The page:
The Book of Acts is the story of the unfolding work of both of these mandates. It is the story of the first disciples on the ground without Jesus, telling their faith stories, creating community and striving for God’s. I suggest you read the whole Book of acts this Easter season.
The Christian community we hear about this morning in the Book of Acts sounds either too good to be true or disturbing, depending on your perspective. The whole group was of one heart and soul, everything they owned was held in common, and there was not a needy person among them. When we measure ourselves, as community, against this description, we are sure to come up short. Consider, instead, this Acts community as an illustration not only of particular practice, but of the power of God among believers. It is a slice of life in Christian community at its very best. As we shall see as we journey through Acts this Easter, life in the early church was not all sharing and mutual love. Two steps forward, one step back.
Though thick and thin, though, we live out our faith in Jesus by being part of a community, like this one, with all its quirks and foibles.
I recently joined a new gym. It’s not an open gym where people work out on their own; it’s one of those places which only offers classes. I actually hate classes; I signed up for a trial class because one of the managers occasionally attends church here, and I got to know her a bit. The place has a great social media presence—and this is the most important part—and she just kept inviting me. They use the language of “tribe” a lot, and the minute you walk in the door, you get introduced to three or four friendly people—not too friendly!—who want to know all about you. (I know, that approach is not for everyone.) I immediately felt at home. It turned out that I liked the classes, and wanted to come back. When I did come back, everyone called me by name and offered to help me with whatever I needed help with. I was hooked, as much on the promise of community as on the physical benefits of the particular workouts.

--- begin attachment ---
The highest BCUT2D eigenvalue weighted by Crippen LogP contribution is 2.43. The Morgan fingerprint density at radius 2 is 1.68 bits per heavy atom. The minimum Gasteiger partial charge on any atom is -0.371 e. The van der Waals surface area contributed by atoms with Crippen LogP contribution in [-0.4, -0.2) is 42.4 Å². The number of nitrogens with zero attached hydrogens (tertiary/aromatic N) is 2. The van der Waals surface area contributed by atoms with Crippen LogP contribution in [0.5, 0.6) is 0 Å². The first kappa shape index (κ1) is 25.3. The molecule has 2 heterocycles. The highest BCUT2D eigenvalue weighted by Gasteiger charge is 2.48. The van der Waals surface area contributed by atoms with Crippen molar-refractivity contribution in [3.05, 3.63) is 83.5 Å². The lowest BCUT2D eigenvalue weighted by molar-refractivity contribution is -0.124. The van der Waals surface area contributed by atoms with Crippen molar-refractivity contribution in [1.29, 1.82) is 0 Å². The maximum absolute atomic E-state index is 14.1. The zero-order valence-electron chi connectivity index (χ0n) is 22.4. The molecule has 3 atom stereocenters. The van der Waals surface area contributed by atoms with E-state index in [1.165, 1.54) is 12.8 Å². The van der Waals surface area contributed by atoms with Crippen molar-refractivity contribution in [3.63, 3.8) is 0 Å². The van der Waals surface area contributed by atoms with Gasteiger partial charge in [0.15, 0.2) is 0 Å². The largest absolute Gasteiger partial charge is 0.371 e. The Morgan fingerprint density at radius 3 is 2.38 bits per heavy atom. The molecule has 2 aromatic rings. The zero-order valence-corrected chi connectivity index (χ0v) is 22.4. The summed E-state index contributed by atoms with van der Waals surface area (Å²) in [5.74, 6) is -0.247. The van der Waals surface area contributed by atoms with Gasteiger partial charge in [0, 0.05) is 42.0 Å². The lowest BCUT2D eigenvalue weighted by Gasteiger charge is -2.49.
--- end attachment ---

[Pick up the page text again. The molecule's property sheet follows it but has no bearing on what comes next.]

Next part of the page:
Then, of course, I realized that in order to get all of that benefit, I have to work at it. I have to show up, first of all, even when I don’t feel like it, even when it’s dark and raining in the morning or I’d rather be answering email or cooking breakfast. I have to contribute financially so the place is there for me and for all the others who need it. And I have to be as helpful and encouraging to others as they all were to me. Even when it’s a challenge.
I obviously tell you all of this because I think it’s a great metaphor for the community life that I believe is both Jesus’ gift to us and his charge to us. (Don’t even get me started on the aches and pains that emerge as you commit more deeply.)
As we enter into this season of life on this side of the resurrection, I hope we will all consider Jesus’ gift and charge to us, of gathering and being communities of disciples. Are there ways we are being nudged to venture in more deeply, or to stretch in some way? Where is the power of God at work in us? How do we share that power with one another? These are the questions of an Easter community. Taste and see.